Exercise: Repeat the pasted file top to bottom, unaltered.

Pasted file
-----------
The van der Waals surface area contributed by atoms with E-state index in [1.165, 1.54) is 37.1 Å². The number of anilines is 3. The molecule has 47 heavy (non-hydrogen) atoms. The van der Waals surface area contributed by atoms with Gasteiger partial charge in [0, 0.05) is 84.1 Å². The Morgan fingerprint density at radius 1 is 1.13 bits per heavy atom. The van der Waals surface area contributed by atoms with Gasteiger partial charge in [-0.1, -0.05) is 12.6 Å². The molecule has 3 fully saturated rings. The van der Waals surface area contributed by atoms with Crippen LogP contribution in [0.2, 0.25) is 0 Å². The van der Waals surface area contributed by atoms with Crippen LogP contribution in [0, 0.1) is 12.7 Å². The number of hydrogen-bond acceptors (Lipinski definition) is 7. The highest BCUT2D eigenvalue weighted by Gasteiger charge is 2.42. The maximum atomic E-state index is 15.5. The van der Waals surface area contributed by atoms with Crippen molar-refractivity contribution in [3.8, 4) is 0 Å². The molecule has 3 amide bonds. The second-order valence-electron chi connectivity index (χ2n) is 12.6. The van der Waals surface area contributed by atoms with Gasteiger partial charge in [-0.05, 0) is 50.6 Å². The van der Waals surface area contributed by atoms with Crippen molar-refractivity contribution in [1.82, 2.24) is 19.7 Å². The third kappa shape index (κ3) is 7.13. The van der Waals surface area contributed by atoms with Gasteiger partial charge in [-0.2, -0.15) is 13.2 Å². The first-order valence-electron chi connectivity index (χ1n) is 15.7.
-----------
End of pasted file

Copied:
The van der Waals surface area contributed by atoms with E-state index in [1.165, 1.54) is 37.1 Å². The number of anilines is 3. The molecule has 47 heavy (non-hydrogen) atoms. The van der Waals surface area contributed by atoms with Gasteiger partial charge in [0, 0.05) is 84.1 Å². The Morgan fingerprint density at radius 1 is 1.13 bits per heavy atom. The van der Waals surface area contributed by atoms with Gasteiger partial charge in [-0.1, -0.05) is 12.6 Å². The molecule has 3 fully saturated rings. The van der Waals surface area contributed by atoms with Crippen LogP contribution in [0.2, 0.25) is 0 Å². The van der Waals surface area contributed by atoms with Crippen LogP contribution in [0, 0.1) is 12.7 Å². The number of hydrogen-bond acceptors (Lipinski definition) is 7. The highest BCUT2D eigenvalue weighted by Gasteiger charge is 2.42. The maximum atomic E-state index is 15.5. The van der Waals surface area contributed by atoms with Crippen molar-refractivity contribution in [3.8, 4) is 0 Å². The molecule has 3 amide bonds. The second-order valence-electron chi connectivity index (χ2n) is 12.6. The van der Waals surface area contributed by atoms with Gasteiger partial charge in [-0.05, 0) is 50.6 Å². The van der Waals surface area contributed by atoms with Crippen molar-refractivity contribution in [1.82, 2.24) is 19.7 Å². The third kappa shape index (κ3) is 7.13. The van der Waals surface area contributed by atoms with Gasteiger partial charge in [-0.2, -0.15) is 13.2 Å². The first-order valence-electron chi connectivity index (χ1n) is 15.7.